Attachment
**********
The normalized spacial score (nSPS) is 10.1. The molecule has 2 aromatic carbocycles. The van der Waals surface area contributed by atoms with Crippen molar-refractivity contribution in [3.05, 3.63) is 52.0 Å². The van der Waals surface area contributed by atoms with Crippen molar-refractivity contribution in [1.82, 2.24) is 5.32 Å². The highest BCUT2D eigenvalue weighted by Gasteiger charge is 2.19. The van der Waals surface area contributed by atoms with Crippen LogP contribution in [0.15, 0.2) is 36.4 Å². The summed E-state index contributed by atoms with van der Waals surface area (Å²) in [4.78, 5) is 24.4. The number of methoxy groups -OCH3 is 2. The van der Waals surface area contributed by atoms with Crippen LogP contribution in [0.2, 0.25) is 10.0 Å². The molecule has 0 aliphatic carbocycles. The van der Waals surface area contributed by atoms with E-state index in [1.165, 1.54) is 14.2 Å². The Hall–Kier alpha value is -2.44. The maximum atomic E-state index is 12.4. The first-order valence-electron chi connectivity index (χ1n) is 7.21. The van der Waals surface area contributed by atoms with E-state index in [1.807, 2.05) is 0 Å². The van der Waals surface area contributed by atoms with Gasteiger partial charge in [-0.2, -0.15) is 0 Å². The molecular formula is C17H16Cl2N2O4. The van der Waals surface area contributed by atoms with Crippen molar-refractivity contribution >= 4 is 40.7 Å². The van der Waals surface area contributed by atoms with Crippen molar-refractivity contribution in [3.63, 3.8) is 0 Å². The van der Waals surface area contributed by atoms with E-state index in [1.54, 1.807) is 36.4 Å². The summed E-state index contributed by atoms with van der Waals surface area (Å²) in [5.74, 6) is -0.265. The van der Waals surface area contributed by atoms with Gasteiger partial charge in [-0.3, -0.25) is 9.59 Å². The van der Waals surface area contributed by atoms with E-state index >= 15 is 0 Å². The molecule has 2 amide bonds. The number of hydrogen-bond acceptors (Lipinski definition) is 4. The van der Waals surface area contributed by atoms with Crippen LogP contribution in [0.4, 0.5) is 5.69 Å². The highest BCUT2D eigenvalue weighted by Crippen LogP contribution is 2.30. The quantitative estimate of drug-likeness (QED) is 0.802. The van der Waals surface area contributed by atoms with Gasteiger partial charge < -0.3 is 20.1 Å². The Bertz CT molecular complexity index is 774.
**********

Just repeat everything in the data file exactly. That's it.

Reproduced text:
The normalized spacial score (nSPS) is 10.1. The molecule has 2 aromatic carbocycles. The van der Waals surface area contributed by atoms with Crippen molar-refractivity contribution in [3.05, 3.63) is 52.0 Å². The van der Waals surface area contributed by atoms with Crippen molar-refractivity contribution in [1.82, 2.24) is 5.32 Å². The highest BCUT2D eigenvalue weighted by Gasteiger charge is 2.19. The van der Waals surface area contributed by atoms with Crippen LogP contribution in [0.15, 0.2) is 36.4 Å². The summed E-state index contributed by atoms with van der Waals surface area (Å²) in [4.78, 5) is 24.4. The number of methoxy groups -OCH3 is 2. The van der Waals surface area contributed by atoms with Crippen LogP contribution in [0.2, 0.25) is 10.0 Å². The molecule has 0 aliphatic carbocycles. The van der Waals surface area contributed by atoms with E-state index in [1.165, 1.54) is 14.2 Å². The Hall–Kier alpha value is -2.44. The maximum atomic E-state index is 12.4. The first-order valence-electron chi connectivity index (χ1n) is 7.21. The van der Waals surface area contributed by atoms with E-state index in [1.807, 2.05) is 0 Å². The van der Waals surface area contributed by atoms with Gasteiger partial charge in [-0.2, -0.15) is 0 Å². The molecular formula is C17H16Cl2N2O4. The van der Waals surface area contributed by atoms with Crippen molar-refractivity contribution >= 4 is 40.7 Å². The van der Waals surface area contributed by atoms with Crippen molar-refractivity contribution in [3.63, 3.8) is 0 Å². The van der Waals surface area contributed by atoms with E-state index in [1.54, 1.807) is 36.4 Å². The summed E-state index contributed by atoms with van der Waals surface area (Å²) in [5.74, 6) is -0.265. The van der Waals surface area contributed by atoms with Gasteiger partial charge in [-0.3, -0.25) is 9.59 Å². The van der Waals surface area contributed by atoms with E-state index >= 15 is 0 Å². The molecule has 2 amide bonds. The number of hydrogen-bond acceptors (Lipinski definition) is 4. The van der Waals surface area contributed by atoms with Crippen LogP contribution in [0.4, 0.5) is 5.69 Å². The highest BCUT2D eigenvalue weighted by Crippen LogP contribution is 2.30. The quantitative estimate of drug-likeness (QED) is 0.802. The van der Waals surface area contributed by atoms with Gasteiger partial charge < -0.3 is 20.1 Å². The Bertz CT molecular complexity index is 774.